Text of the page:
Jul 18, 2012

Building our Quail Coop

I had never considered keeping quail until a generous Facebook fan, (aka: enabler) Christa K, of Rose Shadow Ranch, offered me some hatching eggs. Being a card carrying hatch-a-holic, the answer was a resounding "YES Please!" Christa gave me the Cliff Notes version of how to hatch and raise quail and before I knew it, the eggs were at my doorstep. Given that Coturnix quail take an average of 16 days to hatch, I knew that accommodations would need to be made immediately.
My husband and I sketched out our blueprint on a napkin in a restaurant based on features I told him I wanted: smallish, low ceiling, good ventilation, predator proof, run underneath and removable droppings board. We both envisioned a coop that would be architecturally consistent with our Little Deuce Coop that my husband had built the previous winter. Some of what we hoped to achieve materialized and some did not, but we learned some things along the way and are ultimately very happy with the result. I believe the quail are too.

4/21/12: The location to the left of the Little Deuce Coop was chosen for its level ground and shade.
 4/28/12: Construction begins.
 4/28/12 End of construction day one. The height was much too tall and it was cut down the next day.
 4/29/12 Leftover hardwood from our original house construction serves as the coop floor.
 Leftover Tyvek from the Little Deuce Coop shores up the roof.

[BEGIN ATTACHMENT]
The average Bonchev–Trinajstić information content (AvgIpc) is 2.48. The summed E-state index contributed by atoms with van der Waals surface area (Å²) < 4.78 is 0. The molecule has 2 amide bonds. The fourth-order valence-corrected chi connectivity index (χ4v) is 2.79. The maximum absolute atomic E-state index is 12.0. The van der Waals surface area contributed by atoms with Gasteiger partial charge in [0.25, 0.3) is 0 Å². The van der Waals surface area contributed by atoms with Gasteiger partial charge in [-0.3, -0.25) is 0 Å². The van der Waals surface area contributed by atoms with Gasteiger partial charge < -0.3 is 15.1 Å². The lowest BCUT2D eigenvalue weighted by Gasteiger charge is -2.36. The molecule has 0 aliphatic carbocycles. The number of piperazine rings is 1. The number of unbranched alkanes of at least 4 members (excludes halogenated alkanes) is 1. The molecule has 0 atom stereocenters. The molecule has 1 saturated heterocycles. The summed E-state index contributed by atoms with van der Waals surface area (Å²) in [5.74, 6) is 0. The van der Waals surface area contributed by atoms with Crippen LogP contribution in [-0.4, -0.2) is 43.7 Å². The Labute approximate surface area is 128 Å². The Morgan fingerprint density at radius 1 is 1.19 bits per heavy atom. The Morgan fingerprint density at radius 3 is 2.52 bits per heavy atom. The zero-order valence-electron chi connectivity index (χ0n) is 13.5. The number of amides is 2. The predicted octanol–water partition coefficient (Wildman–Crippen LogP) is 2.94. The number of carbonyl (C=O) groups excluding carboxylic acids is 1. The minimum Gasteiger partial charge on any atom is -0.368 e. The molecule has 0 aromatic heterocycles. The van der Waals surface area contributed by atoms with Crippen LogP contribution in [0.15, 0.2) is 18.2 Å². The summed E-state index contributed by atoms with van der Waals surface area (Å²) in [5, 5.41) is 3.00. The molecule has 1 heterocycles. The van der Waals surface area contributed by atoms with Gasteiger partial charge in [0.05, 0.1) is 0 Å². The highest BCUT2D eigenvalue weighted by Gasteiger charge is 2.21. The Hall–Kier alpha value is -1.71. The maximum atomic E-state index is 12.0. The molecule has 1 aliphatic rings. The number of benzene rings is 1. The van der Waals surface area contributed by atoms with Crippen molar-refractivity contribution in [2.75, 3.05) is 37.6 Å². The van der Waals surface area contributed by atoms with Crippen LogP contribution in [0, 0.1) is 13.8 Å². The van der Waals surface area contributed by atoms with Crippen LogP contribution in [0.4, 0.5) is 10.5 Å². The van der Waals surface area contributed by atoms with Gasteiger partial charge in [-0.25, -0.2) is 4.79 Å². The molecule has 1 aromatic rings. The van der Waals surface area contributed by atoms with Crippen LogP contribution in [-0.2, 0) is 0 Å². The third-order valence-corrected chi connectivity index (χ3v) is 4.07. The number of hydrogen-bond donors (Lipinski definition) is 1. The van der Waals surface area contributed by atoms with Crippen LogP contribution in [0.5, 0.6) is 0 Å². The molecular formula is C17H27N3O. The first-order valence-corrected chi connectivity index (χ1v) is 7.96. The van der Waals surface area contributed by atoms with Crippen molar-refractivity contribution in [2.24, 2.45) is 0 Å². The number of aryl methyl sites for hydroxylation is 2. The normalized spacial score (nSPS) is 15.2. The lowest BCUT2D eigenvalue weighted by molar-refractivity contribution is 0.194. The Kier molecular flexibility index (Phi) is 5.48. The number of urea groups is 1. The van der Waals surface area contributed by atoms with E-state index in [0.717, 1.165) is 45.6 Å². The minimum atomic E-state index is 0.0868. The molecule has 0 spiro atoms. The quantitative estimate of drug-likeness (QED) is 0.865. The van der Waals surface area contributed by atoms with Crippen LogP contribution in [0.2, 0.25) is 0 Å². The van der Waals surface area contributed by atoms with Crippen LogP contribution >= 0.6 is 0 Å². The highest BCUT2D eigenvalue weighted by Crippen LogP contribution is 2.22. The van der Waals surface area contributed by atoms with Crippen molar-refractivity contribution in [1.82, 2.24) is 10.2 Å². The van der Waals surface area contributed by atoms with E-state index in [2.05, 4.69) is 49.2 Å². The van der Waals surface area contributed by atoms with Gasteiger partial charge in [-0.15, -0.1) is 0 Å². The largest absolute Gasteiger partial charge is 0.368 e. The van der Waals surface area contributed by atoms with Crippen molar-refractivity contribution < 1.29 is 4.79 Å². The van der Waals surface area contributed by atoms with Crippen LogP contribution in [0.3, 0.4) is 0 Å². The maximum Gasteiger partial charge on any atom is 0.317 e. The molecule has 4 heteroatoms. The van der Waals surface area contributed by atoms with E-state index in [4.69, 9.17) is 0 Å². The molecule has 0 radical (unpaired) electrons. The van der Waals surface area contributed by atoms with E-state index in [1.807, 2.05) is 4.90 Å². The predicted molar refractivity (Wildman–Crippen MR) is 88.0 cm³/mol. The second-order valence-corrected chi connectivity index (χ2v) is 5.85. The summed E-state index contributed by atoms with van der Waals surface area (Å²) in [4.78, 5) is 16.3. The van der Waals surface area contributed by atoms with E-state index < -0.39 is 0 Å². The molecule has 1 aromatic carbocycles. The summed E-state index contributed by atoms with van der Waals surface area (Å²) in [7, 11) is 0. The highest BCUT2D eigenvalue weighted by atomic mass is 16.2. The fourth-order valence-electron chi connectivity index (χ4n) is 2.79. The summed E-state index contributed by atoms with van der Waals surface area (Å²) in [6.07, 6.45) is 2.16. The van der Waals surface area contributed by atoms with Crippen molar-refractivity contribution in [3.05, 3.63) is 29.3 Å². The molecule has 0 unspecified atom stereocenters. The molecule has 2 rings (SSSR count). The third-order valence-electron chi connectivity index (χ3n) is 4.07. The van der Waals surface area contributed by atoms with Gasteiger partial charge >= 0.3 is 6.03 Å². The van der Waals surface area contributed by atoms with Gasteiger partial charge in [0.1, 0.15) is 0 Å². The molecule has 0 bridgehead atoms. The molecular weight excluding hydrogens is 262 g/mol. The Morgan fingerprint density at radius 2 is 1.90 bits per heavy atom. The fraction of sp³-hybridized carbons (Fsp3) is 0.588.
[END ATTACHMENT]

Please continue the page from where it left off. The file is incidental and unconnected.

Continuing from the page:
Small lack of concentration delays the project ever so slightly.
That makes two coops built, two cords severed. (don't look at me!)
 Droppings board access slot and framed. Ventilation holes cut on two sides.
 4/29/12 Roof finished with cedar shingles and Penelope inspects at the end of day 2.
 5/5/12 Doors attached to front and back.
Ventilation holes to be fitted with rust-resistant, decorative floor registers.
5/10/12 The quail hatched. Operation Quail Habitat goes into overdrive.
Day old Coturnix quail eagerly await their new diggs.

 5/12/12 The coop walls are shingled & circular saw is back in business with a new power cord.
 Access ramp installed (but not for long).
Hardware cloth fitted for run underneath coop, apron dug & hardware cloth buried.
 5/12/12 Day 3 of construction ends with all shingles in place.
 5/18/12 Playhouse window arrives & installed.
 5/27/12 The inside construction begins. The plan was to have a wire floor over the slide-out droppings board.
 5/27/12 In order for the suspended wire floor to be removable for cleaning it had to be hinged, which didn't look or perform as hoped. It sagged and the quail found a way to climb under it but couldn't get out of the droppings area.